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June 29, 2019:

Pockets reviewed by Rob Stevens

The old saying, “Too many cooks spoil the stew” is an apt description of the new musical Pockets at the Hollywood Fringe Festival. The five members of Robot Teammate consist of four actors and one composer. The actors all have leading roles in the show which on paper seemed like it might be a female twist on Dickens’s Oliver Twist and the resultant musical Oliver! since the title character was a 13-year old female pickpocket in the British-ish land of Crumpeton. Instead the book and lyrics by Dave Reynolds and Robot Teammate come across as a rejected parody on bad cable access. The humor is strictly juvenile, one song entitled “Stock Full of Shame, Pants Full of …” is about public urination. And that might count as one of the highpoints of good taste. A turd-filled crumpet features prominently in the denouement. The sold out hipster audience ate it up however giving rise to fears for the future of musical theatre. The classiest thing about Pockets is its poster.

The Duchess (Kat Primeau) enacts a miscarriage of justice

Bellamina AKA Pockets (Molly Dworsky) has turned to thieving in the hopes of regaining the love and attention of her distracted mother, The Duchess (Kat Primeau). The Duchess has taken over ruling Crumpeton in the absence of her husband who is off on a Caribbean Crusade. Her strict adherence to the law and propensity to sentencing criminals to time in the stocks has led to two competing opposition groups—The Rebellion led by Veegan (Chris Bramante) and the Revolution led by Jim Val Jim (Dave Reynolds). Crumpet Day will never be the same when the opposition joins forces thanks to the peacemaking efforts of Pockets.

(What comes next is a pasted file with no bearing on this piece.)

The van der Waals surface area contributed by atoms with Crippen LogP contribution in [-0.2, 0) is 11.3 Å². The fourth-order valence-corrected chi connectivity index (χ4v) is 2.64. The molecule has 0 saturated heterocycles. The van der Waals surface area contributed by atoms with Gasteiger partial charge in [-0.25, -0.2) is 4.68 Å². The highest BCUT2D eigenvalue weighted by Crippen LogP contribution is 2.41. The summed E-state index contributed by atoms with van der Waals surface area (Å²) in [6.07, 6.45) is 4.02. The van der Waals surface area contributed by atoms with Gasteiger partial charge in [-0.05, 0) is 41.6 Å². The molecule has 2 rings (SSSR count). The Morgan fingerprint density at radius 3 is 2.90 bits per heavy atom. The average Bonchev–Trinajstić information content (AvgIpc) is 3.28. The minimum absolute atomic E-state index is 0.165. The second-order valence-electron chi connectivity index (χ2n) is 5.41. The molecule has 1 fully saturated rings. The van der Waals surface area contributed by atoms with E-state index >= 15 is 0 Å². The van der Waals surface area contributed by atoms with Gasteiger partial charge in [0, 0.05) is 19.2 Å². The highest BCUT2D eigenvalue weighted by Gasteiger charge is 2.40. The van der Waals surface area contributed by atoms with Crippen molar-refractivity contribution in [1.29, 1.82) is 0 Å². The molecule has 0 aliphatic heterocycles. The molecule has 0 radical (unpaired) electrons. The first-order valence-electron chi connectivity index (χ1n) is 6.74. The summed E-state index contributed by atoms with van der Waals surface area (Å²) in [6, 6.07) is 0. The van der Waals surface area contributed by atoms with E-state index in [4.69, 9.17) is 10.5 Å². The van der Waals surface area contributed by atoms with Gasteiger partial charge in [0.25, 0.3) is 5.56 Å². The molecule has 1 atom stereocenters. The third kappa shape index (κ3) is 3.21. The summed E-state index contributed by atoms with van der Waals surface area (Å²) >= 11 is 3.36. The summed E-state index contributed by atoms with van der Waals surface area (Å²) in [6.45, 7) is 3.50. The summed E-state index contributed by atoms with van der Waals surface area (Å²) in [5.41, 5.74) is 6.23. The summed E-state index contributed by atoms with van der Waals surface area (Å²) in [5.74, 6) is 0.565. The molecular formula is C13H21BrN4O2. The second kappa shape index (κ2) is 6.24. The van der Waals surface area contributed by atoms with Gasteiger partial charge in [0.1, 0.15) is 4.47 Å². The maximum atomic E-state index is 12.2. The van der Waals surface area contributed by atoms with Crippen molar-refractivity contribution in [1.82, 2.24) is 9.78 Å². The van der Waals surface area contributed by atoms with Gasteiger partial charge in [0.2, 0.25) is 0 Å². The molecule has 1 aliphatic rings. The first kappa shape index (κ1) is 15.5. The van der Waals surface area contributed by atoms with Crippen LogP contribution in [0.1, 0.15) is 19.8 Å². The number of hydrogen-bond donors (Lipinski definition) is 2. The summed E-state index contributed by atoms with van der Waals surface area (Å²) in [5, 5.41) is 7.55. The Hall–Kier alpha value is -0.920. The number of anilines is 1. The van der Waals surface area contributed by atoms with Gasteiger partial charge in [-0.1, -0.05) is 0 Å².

Rebellion Leader Veegan (Chris Bramante) enlists the aid of Pockets (Molly Dworsky)

Branson NeJame’s score is the show’s best asset and he leads a four-piece onstage band where Harrison Lee’s cello adds intensity and depth to the melodies. Unfortunately the lyrics don’t approach the quality of the music with “Gift of the Lift” definitely being the only keeper. As a vocal group, the large cast sounds fine. The individual voices are weak with only Bramante really proving to be a strong singer. Paul Hungerford’s direction keeps the minimal action interesting to watch.


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